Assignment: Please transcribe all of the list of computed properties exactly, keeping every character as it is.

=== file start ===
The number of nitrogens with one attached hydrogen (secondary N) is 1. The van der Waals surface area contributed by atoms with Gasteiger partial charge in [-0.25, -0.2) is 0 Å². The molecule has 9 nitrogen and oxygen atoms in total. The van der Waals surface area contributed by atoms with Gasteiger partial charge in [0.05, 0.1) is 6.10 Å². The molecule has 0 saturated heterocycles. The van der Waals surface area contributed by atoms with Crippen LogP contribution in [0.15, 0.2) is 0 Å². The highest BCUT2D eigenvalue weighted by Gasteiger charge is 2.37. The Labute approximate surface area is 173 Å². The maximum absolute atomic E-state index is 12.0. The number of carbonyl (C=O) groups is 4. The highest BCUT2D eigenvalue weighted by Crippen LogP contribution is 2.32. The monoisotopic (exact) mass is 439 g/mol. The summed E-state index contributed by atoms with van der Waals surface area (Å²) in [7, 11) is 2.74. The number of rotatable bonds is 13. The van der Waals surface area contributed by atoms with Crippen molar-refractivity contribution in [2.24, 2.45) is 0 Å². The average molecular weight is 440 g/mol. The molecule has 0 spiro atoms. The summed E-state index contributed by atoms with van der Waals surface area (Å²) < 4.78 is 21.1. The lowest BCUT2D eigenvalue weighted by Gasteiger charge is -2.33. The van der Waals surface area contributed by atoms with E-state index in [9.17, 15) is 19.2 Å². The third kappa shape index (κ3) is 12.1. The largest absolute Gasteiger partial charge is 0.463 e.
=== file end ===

The number of nitrogens with one attached hydrogen (secondary N) is 1. The van der Waals surface area contributed by atoms with Gasteiger partial charge in [-0.25, -0.2) is 0 Å². The molecule has 9 nitrogen and oxygen atoms in total. The van der Waals surface area contributed by atoms with Gasteiger partial charge in [0.05, 0.1) is 6.10 Å². The molecule has 0 saturated heterocycles. The van der Waals surface area contributed by atoms with Crippen LogP contribution in [0.15, 0.2) is 0 Å². The highest BCUT2D eigenvalue weighted by Gasteiger charge is 2.37. The Labute approximate surface area is 173 Å². The maximum absolute atomic E-state index is 12.0. The number of carbonyl (C=O) groups is 4. The highest BCUT2D eigenvalue weighted by Crippen LogP contribution is 2.32. The monoisotopic (exact) mass is 439 g/mol. The summed E-state index contributed by atoms with van der Waals surface area (Å²) in [7, 11) is 2.74. The number of rotatable bonds is 13. The van der Waals surface area contributed by atoms with Crippen molar-refractivity contribution in [2.24, 2.45) is 0 Å². The average molecular weight is 440 g/mol. The molecule has 0 spiro atoms. The summed E-state index contributed by atoms with van der Waals surface area (Å²) < 4.78 is 21.1. The lowest BCUT2D eigenvalue weighted by Gasteiger charge is -2.33. The van der Waals surface area contributed by atoms with E-state index in [9.17, 15) is 19.2 Å². The third kappa shape index (κ3) is 12.1. The largest absolute Gasteiger partial charge is 0.463 e.